No child in its right mind would run away to join the circus described in Sarah Hammond's Circus Tracks—a circus that "got its heart broke twice," according to Leelio (Megan Ahiers), a sideshow freak whose body is covered with handprints allegedly left by God. Hammond's script is filled with the kind of fabulism that ambitious theater groups love to tackle. Dried-up lake beds are surrounded by tall walls of water, fish eat depressed clowns' hearts while swimming in the sand, and a heartbroken, semicompetent trapeze artist tells the same story over and over again (Colin Connors, twisted with grief).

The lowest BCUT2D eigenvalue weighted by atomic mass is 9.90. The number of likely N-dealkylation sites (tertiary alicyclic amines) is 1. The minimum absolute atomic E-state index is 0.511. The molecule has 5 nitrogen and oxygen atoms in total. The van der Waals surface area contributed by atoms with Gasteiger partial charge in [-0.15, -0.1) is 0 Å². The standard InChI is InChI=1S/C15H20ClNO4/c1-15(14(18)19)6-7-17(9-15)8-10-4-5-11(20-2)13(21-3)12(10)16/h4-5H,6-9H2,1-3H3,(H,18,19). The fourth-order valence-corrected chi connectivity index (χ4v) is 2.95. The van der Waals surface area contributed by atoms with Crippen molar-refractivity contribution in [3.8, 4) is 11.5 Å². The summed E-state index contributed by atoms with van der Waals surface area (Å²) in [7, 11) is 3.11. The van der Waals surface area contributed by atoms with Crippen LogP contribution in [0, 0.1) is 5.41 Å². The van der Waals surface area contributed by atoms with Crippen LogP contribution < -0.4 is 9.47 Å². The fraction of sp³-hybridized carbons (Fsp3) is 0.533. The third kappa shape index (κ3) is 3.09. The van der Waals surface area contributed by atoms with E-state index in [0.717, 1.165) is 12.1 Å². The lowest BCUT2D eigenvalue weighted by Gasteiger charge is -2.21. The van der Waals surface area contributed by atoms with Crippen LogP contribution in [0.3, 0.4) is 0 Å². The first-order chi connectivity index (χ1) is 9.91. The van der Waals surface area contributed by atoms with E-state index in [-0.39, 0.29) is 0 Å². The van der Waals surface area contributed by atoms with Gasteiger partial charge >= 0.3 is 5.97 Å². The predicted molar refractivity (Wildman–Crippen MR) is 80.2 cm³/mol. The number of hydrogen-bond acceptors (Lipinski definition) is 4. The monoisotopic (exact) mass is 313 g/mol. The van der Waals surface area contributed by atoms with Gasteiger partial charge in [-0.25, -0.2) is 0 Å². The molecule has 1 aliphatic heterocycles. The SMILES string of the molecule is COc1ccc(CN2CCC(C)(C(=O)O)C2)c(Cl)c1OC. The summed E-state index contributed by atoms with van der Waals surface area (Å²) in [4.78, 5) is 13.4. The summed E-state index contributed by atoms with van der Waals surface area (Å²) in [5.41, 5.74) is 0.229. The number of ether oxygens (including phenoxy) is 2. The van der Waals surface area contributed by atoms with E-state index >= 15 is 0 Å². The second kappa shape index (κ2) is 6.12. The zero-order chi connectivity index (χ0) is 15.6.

The water takes the form of two large sheets of gauzy red netting. The play's many musical instruments and costumes are picked from mounds of thrift-store finds at the edge of the stage. A transgender cavewoman dances, and instruments as varied as xylophone, banjo, and accordion contribute to a soundtrack that feels almost improvised by the entire cast.
There's a story somewhere in these piles of secondhand treasure. Christine Longe plays Dewey, a girl abandoned by her clown-mother 13 years ago, who is trying to find her way back to the circus. Jason Harber has a difficult job as Maximillion—a clichéd evil circus overlord who steals his freaks' talents and keeps them in a magical box—and he comports himself with lazy style. It's certainly not the actors' faults that the play abandons them in the middle of a watery apocalypse that seems less a fairy-tale ending than an out-of-place Bible lesson. Despite the script's vagaries, the hardworking actors collect the various threads of theme and character into something very close to a satisfying—if tragic—ending.